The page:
LONDON Tate Modern It is impossible not to marvel at these floating entities—Yi calls them “aerobes”—programmed using Artificial Life software, which employs biologically inspired processes to give machines perception, motivations, and decision-making tools that allow them to respond independently to changes in their surroundings.
LOS ANGELES Craft Contemporary The Anthropocene is the skeleton in the closet of 21st-century imagination. The consequences of more than a century of hyper-consumerism are everywhere apparent, inescapable, part of the environment and the air we breathe.
HUDSON, NEW YORK Hudson House Stephen Shaheen’s imaginative exhibition “Let’s Eat Columns” (on view through January 30, 2022) features works that blend a material approach to stone with metaphysical ruminations.
HALIFAX, NOVA SCOTIA, CANADA The Blue Building Gallery Pullen’s work expresses a poetics of numbers, a seeking for knowledge expressed in a language of abstract description that, for those conversant with it, expresses hope and wonder as much as any certainty.
GLENS FALLS, NEW YORK The Hyde Collection The 17 small-scale bronze and stone works in this intimate show revisit some of his dominant themes—including the myth of Sisyphus and the figure of the juggler, as well as his “Pyxis Awry” and “Portals and Passages” series—now repurposed to bring meaning to this unusual and politically charged time.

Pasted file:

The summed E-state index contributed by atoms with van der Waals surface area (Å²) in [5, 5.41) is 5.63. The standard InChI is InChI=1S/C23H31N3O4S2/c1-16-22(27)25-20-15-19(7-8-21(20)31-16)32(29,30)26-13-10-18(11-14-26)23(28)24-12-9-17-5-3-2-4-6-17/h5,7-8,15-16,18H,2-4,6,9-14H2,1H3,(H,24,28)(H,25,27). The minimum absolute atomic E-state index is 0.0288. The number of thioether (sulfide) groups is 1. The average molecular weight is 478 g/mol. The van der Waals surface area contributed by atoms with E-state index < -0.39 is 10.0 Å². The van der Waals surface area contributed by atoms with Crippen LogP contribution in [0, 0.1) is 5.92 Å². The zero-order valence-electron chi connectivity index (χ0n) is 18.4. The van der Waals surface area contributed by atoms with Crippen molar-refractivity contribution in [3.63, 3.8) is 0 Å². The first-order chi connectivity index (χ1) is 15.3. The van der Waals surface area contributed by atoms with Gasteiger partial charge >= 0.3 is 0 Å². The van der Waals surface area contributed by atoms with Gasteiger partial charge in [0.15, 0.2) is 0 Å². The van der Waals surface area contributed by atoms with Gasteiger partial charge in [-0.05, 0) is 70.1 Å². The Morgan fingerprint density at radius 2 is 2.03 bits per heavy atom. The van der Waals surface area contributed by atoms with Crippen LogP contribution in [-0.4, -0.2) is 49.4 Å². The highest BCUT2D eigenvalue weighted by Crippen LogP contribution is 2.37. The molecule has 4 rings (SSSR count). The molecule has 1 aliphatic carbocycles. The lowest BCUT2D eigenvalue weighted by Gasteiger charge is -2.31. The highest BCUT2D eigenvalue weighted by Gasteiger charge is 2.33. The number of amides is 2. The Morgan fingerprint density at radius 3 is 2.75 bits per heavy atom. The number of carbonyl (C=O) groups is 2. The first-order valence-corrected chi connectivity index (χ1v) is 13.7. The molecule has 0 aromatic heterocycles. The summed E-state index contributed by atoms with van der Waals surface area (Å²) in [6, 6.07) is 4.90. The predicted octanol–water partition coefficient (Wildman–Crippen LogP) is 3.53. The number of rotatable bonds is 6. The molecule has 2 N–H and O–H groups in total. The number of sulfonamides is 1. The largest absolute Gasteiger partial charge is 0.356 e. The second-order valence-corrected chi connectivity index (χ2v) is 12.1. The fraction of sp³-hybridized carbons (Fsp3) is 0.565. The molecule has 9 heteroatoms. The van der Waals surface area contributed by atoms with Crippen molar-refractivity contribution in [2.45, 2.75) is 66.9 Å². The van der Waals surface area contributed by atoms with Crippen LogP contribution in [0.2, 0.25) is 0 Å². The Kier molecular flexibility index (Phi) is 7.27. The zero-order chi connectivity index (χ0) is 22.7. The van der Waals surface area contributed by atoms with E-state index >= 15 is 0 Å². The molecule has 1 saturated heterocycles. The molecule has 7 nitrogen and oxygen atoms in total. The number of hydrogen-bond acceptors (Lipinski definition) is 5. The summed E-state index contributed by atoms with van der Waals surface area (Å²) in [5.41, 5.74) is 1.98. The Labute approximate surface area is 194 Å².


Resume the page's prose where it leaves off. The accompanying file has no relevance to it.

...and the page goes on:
LONDON Whitechapel Gallery Though Gates is revealed as artist, educator, collector, curator, and shaman/preacher, this is not an exhibition about an individual: every object, down to the humblest brick, has a rich story, and Gates thrillingly connects us to each one and to their makers across millennia.
NEW YORK Sikkema Jenkins & Co. Without passing judgment on the restless images that have proliferated around us, Shirreff examines and mobilizes what she calls the “space of not-knowing”—the missing information inherent in any photograph.
NEW YORK Hesse Flatow D’Alvia’s abstract sculptures, while giving the impression of being completely contemporary, fuse popular culture and a formalism that originated generations ago, when high culture often entered public awareness through a rebellious appreciation of form.
DETROIT Spaysky Fine Art Gallery Mail art and monumental sculpture typically inhabit very different positions within the universe of art, power, and politics. In The Head (Yakub Kolas For Detroit), Paris-based, Belarusian artist Nastassia Kotava delivers a provocative mash-up of the two forms.
NEW YORK The FLAG Art Foundation While Rider offers an antidote of sorts to our collective trauma—we could all use a little magic—the title acquires an extra dash of poignancy in its homage to the conceptual artist Bas Jan Ader and his final project of the same name: the solo crossing of the Atlantic in a tiny pocket vessel, from which he never returned.